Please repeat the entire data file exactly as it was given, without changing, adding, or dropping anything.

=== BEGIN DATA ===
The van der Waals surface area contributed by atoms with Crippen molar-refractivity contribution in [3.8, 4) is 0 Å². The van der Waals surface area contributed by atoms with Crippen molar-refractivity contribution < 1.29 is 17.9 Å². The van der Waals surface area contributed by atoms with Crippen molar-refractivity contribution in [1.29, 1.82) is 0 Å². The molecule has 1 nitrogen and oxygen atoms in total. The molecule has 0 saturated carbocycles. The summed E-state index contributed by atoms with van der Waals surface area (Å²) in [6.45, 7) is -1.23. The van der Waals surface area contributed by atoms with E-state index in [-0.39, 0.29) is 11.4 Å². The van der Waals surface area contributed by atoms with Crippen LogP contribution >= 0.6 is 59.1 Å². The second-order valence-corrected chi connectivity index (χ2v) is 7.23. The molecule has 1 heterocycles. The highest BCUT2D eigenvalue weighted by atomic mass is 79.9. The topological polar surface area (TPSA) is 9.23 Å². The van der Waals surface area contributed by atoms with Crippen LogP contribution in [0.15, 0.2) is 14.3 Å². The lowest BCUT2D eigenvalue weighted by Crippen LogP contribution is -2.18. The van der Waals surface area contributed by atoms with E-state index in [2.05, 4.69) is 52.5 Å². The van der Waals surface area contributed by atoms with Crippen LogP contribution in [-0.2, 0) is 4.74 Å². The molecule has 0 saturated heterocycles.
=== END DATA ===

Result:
The van der Waals surface area contributed by atoms with Crippen molar-refractivity contribution in [3.8, 4) is 0 Å². The van der Waals surface area contributed by atoms with Crippen molar-refractivity contribution < 1.29 is 17.9 Å². The van der Waals surface area contributed by atoms with Crippen molar-refractivity contribution in [1.29, 1.82) is 0 Å². The molecule has 1 nitrogen and oxygen atoms in total. The molecule has 0 saturated carbocycles. The summed E-state index contributed by atoms with van der Waals surface area (Å²) in [6.45, 7) is -1.23. The van der Waals surface area contributed by atoms with E-state index in [-0.39, 0.29) is 11.4 Å². The van der Waals surface area contributed by atoms with Crippen LogP contribution >= 0.6 is 59.1 Å². The second-order valence-corrected chi connectivity index (χ2v) is 7.23. The molecule has 1 heterocycles. The highest BCUT2D eigenvalue weighted by atomic mass is 79.9. The topological polar surface area (TPSA) is 9.23 Å². The van der Waals surface area contributed by atoms with Crippen LogP contribution in [0.15, 0.2) is 14.3 Å². The lowest BCUT2D eigenvalue weighted by Crippen LogP contribution is -2.18. The van der Waals surface area contributed by atoms with E-state index in [2.05, 4.69) is 52.5 Å². The van der Waals surface area contributed by atoms with Crippen LogP contribution in [-0.2, 0) is 4.74 Å². The molecule has 0 saturated heterocycles.